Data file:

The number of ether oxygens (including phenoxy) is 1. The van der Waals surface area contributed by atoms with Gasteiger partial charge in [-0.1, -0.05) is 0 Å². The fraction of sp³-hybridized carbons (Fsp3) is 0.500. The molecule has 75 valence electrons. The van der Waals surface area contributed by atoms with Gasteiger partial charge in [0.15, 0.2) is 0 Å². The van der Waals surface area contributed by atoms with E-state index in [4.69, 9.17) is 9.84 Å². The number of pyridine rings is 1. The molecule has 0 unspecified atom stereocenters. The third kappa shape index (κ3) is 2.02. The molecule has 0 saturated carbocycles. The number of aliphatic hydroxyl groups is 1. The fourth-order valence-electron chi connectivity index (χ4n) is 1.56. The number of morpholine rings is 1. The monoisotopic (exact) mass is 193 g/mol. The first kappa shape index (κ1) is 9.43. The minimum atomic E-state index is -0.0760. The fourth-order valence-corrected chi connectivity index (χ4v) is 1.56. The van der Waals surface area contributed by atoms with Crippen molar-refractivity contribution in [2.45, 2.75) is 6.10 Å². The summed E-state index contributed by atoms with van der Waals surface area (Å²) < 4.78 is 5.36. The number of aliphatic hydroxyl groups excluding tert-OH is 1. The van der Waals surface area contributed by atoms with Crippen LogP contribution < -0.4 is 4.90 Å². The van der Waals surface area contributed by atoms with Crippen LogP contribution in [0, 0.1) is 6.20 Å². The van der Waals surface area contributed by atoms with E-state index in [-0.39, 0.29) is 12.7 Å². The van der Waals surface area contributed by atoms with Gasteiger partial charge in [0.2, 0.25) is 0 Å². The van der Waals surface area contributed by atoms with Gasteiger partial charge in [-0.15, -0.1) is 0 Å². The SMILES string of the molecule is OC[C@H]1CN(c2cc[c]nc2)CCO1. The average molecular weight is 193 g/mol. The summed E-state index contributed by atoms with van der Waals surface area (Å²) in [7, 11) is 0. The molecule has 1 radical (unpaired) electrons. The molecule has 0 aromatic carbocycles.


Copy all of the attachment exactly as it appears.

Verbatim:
The number of ether oxygens (including phenoxy) is 1. The van der Waals surface area contributed by atoms with Gasteiger partial charge in [-0.1, -0.05) is 0 Å². The fraction of sp³-hybridized carbons (Fsp3) is 0.500. The molecule has 75 valence electrons. The van der Waals surface area contributed by atoms with Gasteiger partial charge in [0.15, 0.2) is 0 Å². The van der Waals surface area contributed by atoms with E-state index in [4.69, 9.17) is 9.84 Å². The number of pyridine rings is 1. The molecule has 0 unspecified atom stereocenters. The third kappa shape index (κ3) is 2.02. The molecule has 0 saturated carbocycles. The number of aliphatic hydroxyl groups is 1. The fourth-order valence-electron chi connectivity index (χ4n) is 1.56. The number of morpholine rings is 1. The monoisotopic (exact) mass is 193 g/mol. The first kappa shape index (κ1) is 9.43. The minimum atomic E-state index is -0.0760. The fourth-order valence-corrected chi connectivity index (χ4v) is 1.56. The van der Waals surface area contributed by atoms with Crippen molar-refractivity contribution in [2.45, 2.75) is 6.10 Å². The summed E-state index contributed by atoms with van der Waals surface area (Å²) < 4.78 is 5.36. The number of aliphatic hydroxyl groups excluding tert-OH is 1. The van der Waals surface area contributed by atoms with Crippen LogP contribution < -0.4 is 4.90 Å². The van der Waals surface area contributed by atoms with Crippen LogP contribution in [0, 0.1) is 6.20 Å². The van der Waals surface area contributed by atoms with E-state index in [-0.39, 0.29) is 12.7 Å². The van der Waals surface area contributed by atoms with Gasteiger partial charge in [0.2, 0.25) is 0 Å². The van der Waals surface area contributed by atoms with Gasteiger partial charge in [-0.15, -0.1) is 0 Å². The SMILES string of the molecule is OC[C@H]1CN(c2cc[c]nc2)CCO1. The average molecular weight is 193 g/mol. The summed E-state index contributed by atoms with van der Waals surface area (Å²) in [7, 11) is 0. The molecule has 1 radical (unpaired) electrons. The molecule has 0 aromatic carbocycles.